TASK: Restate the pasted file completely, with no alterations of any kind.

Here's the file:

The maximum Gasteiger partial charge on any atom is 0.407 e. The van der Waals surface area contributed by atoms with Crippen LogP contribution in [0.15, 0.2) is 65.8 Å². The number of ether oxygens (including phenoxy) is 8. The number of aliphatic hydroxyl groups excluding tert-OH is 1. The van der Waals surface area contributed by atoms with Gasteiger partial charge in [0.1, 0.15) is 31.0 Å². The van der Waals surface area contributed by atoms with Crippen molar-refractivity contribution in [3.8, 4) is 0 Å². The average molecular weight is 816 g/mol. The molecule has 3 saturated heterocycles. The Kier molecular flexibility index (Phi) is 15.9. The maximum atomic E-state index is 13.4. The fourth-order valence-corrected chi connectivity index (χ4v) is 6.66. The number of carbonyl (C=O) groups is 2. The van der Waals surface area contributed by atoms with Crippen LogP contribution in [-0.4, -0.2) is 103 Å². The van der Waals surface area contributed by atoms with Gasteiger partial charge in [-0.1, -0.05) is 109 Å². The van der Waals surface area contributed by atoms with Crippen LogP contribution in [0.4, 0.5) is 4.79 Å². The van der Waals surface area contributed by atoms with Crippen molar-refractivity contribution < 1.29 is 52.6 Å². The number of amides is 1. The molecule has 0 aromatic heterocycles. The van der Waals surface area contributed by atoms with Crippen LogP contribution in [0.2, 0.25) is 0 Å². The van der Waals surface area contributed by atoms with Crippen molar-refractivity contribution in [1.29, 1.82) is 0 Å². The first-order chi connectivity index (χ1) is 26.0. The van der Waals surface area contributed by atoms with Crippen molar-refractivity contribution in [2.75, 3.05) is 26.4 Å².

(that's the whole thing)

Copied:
The maximum Gasteiger partial charge on any atom is 0.407 e. The van der Waals surface area contributed by atoms with Crippen LogP contribution in [0.15, 0.2) is 65.8 Å². The number of ether oxygens (including phenoxy) is 8. The number of aliphatic hydroxyl groups excluding tert-OH is 1. The van der Waals surface area contributed by atoms with Gasteiger partial charge in [0.1, 0.15) is 31.0 Å². The van der Waals surface area contributed by atoms with Crippen molar-refractivity contribution in [3.8, 4) is 0 Å². The average molecular weight is 816 g/mol. The molecule has 3 saturated heterocycles. The Kier molecular flexibility index (Phi) is 15.9. The maximum atomic E-state index is 13.4. The fourth-order valence-corrected chi connectivity index (χ4v) is 6.66. The number of carbonyl (C=O) groups is 2. The van der Waals surface area contributed by atoms with Crippen LogP contribution in [-0.4, -0.2) is 103 Å². The van der Waals surface area contributed by atoms with Gasteiger partial charge in [-0.1, -0.05) is 109 Å². The van der Waals surface area contributed by atoms with Crippen LogP contribution in [0.4, 0.5) is 4.79 Å². The van der Waals surface area contributed by atoms with Crippen molar-refractivity contribution < 1.29 is 52.6 Å². The number of amides is 1. The molecule has 0 aromatic heterocycles. The van der Waals surface area contributed by atoms with Crippen LogP contribution in [0.2, 0.25) is 0 Å². The van der Waals surface area contributed by atoms with Crippen molar-refractivity contribution in [1.29, 1.82) is 0 Å². The first-order chi connectivity index (χ1) is 26.0. The van der Waals surface area contributed by atoms with Crippen molar-refractivity contribution in [2.75, 3.05) is 26.4 Å².